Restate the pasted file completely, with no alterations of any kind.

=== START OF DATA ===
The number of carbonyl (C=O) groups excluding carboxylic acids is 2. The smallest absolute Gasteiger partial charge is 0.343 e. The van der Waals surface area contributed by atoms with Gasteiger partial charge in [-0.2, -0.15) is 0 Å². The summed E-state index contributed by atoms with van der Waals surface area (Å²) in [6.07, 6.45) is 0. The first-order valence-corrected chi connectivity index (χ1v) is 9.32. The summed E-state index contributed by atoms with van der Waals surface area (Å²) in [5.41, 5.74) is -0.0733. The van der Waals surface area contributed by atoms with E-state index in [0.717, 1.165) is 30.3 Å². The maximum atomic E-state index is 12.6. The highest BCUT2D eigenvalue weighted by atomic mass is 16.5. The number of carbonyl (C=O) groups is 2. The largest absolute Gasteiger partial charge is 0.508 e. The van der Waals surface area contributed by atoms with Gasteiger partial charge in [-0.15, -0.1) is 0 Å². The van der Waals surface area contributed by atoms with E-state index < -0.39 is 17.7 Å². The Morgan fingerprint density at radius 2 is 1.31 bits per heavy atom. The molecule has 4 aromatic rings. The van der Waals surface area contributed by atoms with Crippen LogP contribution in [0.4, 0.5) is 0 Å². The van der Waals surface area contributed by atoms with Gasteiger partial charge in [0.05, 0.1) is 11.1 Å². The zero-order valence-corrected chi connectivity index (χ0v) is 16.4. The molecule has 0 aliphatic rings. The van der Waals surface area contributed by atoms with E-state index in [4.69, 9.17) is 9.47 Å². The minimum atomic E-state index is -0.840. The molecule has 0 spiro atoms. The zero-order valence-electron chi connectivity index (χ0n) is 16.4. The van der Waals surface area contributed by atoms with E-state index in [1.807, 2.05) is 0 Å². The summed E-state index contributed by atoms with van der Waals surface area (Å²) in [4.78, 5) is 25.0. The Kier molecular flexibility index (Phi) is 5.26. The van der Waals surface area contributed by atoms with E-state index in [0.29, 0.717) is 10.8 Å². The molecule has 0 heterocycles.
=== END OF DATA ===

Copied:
The number of carbonyl (C=O) groups excluding carboxylic acids is 2. The smallest absolute Gasteiger partial charge is 0.343 e. The van der Waals surface area contributed by atoms with Gasteiger partial charge in [-0.2, -0.15) is 0 Å². The summed E-state index contributed by atoms with van der Waals surface area (Å²) in [6.07, 6.45) is 0. The first-order valence-corrected chi connectivity index (χ1v) is 9.32. The summed E-state index contributed by atoms with van der Waals surface area (Å²) in [5.41, 5.74) is -0.0733. The van der Waals surface area contributed by atoms with E-state index in [0.717, 1.165) is 30.3 Å². The maximum atomic E-state index is 12.6. The highest BCUT2D eigenvalue weighted by atomic mass is 16.5. The number of carbonyl (C=O) groups is 2. The largest absolute Gasteiger partial charge is 0.508 e. The van der Waals surface area contributed by atoms with Gasteiger partial charge in [-0.15, -0.1) is 0 Å². The van der Waals surface area contributed by atoms with E-state index < -0.39 is 17.7 Å². The Morgan fingerprint density at radius 2 is 1.31 bits per heavy atom. The molecule has 4 aromatic rings. The van der Waals surface area contributed by atoms with Crippen LogP contribution in [0.4, 0.5) is 0 Å². The van der Waals surface area contributed by atoms with Gasteiger partial charge in [0.05, 0.1) is 11.1 Å². The zero-order valence-corrected chi connectivity index (χ0v) is 16.4. The molecule has 0 aliphatic rings. The van der Waals surface area contributed by atoms with E-state index in [4.69, 9.17) is 9.47 Å². The minimum atomic E-state index is -0.840. The molecule has 0 spiro atoms. The zero-order valence-electron chi connectivity index (χ0n) is 16.4. The van der Waals surface area contributed by atoms with E-state index in [1.807, 2.05) is 0 Å². The summed E-state index contributed by atoms with van der Waals surface area (Å²) in [4.78, 5) is 25.0. The Kier molecular flexibility index (Phi) is 5.26. The van der Waals surface area contributed by atoms with E-state index in [0.29, 0.717) is 10.8 Å². The molecule has 0 heterocycles.